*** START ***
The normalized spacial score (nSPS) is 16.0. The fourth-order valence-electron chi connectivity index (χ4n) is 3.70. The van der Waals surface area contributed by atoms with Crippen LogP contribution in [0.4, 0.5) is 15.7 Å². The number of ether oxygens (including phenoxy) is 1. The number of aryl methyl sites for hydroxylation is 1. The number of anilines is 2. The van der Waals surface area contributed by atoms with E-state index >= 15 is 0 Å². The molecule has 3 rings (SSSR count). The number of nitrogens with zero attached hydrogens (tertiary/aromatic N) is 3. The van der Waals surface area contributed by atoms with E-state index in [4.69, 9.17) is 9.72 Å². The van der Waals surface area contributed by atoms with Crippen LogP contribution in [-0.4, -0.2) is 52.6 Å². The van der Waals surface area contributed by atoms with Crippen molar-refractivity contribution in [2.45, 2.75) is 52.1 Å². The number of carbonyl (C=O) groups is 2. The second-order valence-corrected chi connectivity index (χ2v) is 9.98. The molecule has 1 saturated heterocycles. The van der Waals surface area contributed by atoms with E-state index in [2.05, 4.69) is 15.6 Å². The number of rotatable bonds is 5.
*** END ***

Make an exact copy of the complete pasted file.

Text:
The normalized spacial score (nSPS) is 16.0. The fourth-order valence-electron chi connectivity index (χ4n) is 3.70. The van der Waals surface area contributed by atoms with Crippen LogP contribution in [0.4, 0.5) is 15.7 Å². The number of ether oxygens (including phenoxy) is 1. The number of aryl methyl sites for hydroxylation is 1. The number of anilines is 2. The van der Waals surface area contributed by atoms with E-state index >= 15 is 0 Å². The molecule has 3 rings (SSSR count). The number of nitrogens with zero attached hydrogens (tertiary/aromatic N) is 3. The van der Waals surface area contributed by atoms with E-state index in [4.69, 9.17) is 9.72 Å². The van der Waals surface area contributed by atoms with Crippen LogP contribution in [-0.4, -0.2) is 52.6 Å². The van der Waals surface area contributed by atoms with Crippen molar-refractivity contribution in [2.45, 2.75) is 52.1 Å². The number of carbonyl (C=O) groups is 2. The second-order valence-corrected chi connectivity index (χ2v) is 9.98. The molecule has 1 saturated heterocycles. The van der Waals surface area contributed by atoms with E-state index in [2.05, 4.69) is 15.6 Å². The number of rotatable bonds is 5.